Multiple treatment modalities remain and have been used throughout the world. The cell-based techniques predominantly are used as salvage procedures. Retrograde treatments, however, are predominantly considered a primary treatment. These treatments have varying indications and results, as discussed further.
      Cartilage transplantation and chondrogenesis-inducing techniques are cell-based therapies used in larger (>15-mm diameter), cystic, and secondary lesions. Either autologous chondrocytes from non–weight-bearing areas of the ankle or blood/marrow-like products are used to resurface the OLT. In the first-generation cartilage transplantation technique, autologous chondrocyte implantation (ACI), cells are harvested and externally expanded for reimplantation. The second-generation matrix-associated chondrocyte implantation (MACI) combines a scaffold with expanded chondrocytes for reimplantation. Autologous matrix–induced chondrogenesis (AMIC) combines microfracturing with a biodegradable collagen membrane to induce chondrogenesis.
      • Usuelli F.G.
      • D’Ambrosi R.
      • Maccario C.
      • et al.
      All-arthroscopic AMIC® (AT-AMIC®) technique with autologous bone graft for talar osteochondral defects: clinical and radiological results.
      Bone marrow–derived cell transplantation (BMDCT) uses a platelet-rich fibrin and BMAC-injected scaffold. The treatment success (AOFAS score ≥80 points) rate for these treatments range from 56% to 100% in primary lesions.
      • Dahmen J.
      • Lambers K.T.A.
      • Reilingh M.L.
      • et al.
      No superior treatment for primary osteochondral defects of the talus.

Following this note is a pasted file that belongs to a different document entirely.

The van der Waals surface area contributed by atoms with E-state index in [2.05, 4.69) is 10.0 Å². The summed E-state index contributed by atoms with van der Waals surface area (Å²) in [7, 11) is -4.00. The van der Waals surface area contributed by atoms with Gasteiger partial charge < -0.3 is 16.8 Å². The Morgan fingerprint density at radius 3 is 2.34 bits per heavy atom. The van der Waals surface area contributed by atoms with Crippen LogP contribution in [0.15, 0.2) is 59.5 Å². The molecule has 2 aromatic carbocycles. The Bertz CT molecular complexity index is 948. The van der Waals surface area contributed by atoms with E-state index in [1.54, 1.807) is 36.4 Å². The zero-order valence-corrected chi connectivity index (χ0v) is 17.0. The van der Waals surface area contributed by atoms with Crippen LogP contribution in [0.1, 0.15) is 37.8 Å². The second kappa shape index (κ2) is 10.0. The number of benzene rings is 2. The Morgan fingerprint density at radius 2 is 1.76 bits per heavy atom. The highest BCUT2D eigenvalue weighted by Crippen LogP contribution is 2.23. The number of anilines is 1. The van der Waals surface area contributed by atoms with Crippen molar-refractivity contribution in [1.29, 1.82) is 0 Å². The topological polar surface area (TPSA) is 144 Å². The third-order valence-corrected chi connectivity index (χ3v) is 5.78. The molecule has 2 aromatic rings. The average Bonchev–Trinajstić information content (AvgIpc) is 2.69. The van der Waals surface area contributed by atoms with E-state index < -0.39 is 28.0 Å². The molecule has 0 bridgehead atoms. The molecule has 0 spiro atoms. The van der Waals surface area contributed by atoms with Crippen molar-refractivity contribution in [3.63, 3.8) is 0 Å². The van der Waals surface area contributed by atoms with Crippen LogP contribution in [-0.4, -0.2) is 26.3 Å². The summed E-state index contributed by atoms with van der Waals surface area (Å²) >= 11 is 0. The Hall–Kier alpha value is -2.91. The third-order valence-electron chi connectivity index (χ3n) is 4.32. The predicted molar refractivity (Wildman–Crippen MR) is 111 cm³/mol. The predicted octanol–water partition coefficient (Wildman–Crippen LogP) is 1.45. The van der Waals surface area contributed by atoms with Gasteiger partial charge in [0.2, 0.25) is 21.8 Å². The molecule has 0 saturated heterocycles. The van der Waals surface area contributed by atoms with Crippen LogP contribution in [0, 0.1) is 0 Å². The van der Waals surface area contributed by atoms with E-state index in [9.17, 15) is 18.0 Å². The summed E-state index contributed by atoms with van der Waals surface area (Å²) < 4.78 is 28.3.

Pooled success rates from 57% to 72% have been reported for secondary lesions.
      • Dombrowski M.E.
      • Yasui Y.
      • Murawski C.D.
      • et al.
      Conservative management and biological treatment strategies: proceedings of the international consensus meeting on cartilage repair of the ankle.
      The need for 2-stage procedures with ACI and MACI is a disadvantage. These techniques and the biomaterials used, however, currently are emerging, with increasing literature published, and could prove a valuable treatment options for secondary and larger primary lesions.
      • Rothrauff B.B.
      • Murawski C.D.
      • Angthong C.
      • et al.
      Scaffold-based therapies: proceedings of the international consensus meeting on cartilage repair of the ankle.
      For defects with a good articular cartilage layer (as assessed per MRI or diagnostic arthroscopy) and a (massive) cyst, subchondroplasty or retrograde drilling can be considered.
      • Reilingh M.
      • van Bergen C.
      • van Dijk C.
      Diagnosis and treatment of osteochondral defects of the ankle.
      ,
      • Miller J.R.
      • Dunn K.W.
      Subchondroplasty of the ankle: a novel technique.